About three weeks ago, mortgage rates hit an all-time low.
And then, in what feels like a blink of an eye, they spiked up drastically.
So, did the number of coronavirus cases and deaths.
Make no mistake, the COVID-19 pandemic is having a critical impact on the mortgage industry. But so was the sheer demand for those lower interest rates.
Mortgage service providers were flooded with business during the record-low week and couldn’t keep up. When that happens, rates go up. Specifically, a lot of people saw the incentive to refinance, which creates a servicing runoff, and then can create some losses if that loan needs to be paid off ahead of the breakeven period.
So, where does the coronavirus come into play? The stay-indoor orders across the country have essentially shutdown the U.S. economy. That means job loss, which means even more risk for mortgage servicers because they have the responsibility to make the payments to the investors — whether or not they’ve received the money from the borrower.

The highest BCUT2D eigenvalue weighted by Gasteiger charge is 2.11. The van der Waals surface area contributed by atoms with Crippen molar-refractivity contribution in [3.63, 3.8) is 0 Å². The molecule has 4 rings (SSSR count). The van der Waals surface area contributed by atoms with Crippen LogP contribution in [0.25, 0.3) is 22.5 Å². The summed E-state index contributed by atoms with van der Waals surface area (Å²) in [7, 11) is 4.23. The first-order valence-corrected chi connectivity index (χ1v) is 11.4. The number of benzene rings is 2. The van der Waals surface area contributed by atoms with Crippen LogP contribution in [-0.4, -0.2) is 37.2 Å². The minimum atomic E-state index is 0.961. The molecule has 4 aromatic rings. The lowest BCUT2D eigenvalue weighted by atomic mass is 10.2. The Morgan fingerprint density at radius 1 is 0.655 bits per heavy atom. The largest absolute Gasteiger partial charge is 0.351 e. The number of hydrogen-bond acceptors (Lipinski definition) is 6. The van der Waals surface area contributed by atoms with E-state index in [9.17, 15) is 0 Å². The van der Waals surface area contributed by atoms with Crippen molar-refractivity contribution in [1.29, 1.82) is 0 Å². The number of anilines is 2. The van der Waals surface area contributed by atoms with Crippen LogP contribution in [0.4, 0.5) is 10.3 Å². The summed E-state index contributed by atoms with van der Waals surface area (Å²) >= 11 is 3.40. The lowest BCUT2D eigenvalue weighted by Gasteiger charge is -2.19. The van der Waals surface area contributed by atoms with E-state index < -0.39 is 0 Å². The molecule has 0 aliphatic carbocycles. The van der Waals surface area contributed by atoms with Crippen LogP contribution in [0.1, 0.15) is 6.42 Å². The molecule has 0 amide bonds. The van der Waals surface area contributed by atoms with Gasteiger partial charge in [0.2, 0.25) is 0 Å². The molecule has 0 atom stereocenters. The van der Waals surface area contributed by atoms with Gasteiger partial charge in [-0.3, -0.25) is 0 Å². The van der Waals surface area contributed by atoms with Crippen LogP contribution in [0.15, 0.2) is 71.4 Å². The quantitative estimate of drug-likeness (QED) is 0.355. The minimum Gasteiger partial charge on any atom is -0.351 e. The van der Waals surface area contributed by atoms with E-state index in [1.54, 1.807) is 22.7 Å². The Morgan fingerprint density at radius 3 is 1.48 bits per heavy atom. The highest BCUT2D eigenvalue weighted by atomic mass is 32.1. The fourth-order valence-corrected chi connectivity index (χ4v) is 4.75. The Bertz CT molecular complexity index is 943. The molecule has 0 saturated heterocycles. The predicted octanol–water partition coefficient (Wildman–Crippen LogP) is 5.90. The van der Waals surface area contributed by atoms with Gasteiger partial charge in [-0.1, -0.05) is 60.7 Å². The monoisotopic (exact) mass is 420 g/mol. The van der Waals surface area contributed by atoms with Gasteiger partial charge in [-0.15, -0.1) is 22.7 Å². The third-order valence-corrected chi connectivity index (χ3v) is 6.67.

On top of that, the federal government announced a 90-day grace period for mortgage payments, which is great for impacted homeowners who may not be able to cover their monthly payment, but presents a huge obstacle for those servicers who still need to make the mortgage payment to the investors.
And at the same time, the government is purchasing a large amount of mortgage backed securities in an effort to keep rates low, which could actually have an adverse effect.
“Some lenders just aren’t willing to take on the risk because the rates are being artificially inflated and supported by the government,” said Andy Inhelder, a loan consultant with loanDepot.
While there’s plenty of uncertainty in the mortgage industry, the good news is that buyers are still getting approved for mortgages. If the economy continues to decline, those lending requirements could get tighter, though.
Money for jumbo loans and other non-government-backed loans right now is also drying up.
“All of that private, portfolio-type money in those markets is starting to go,” said Eric Kulbe with Synergy One Lending.
In terms of rates? They are all over the place right now due to the challenges presented by the coronavirus. If you’re getting ready to close, talk with your lender on a daily basis and try and get locked into the best rate possible.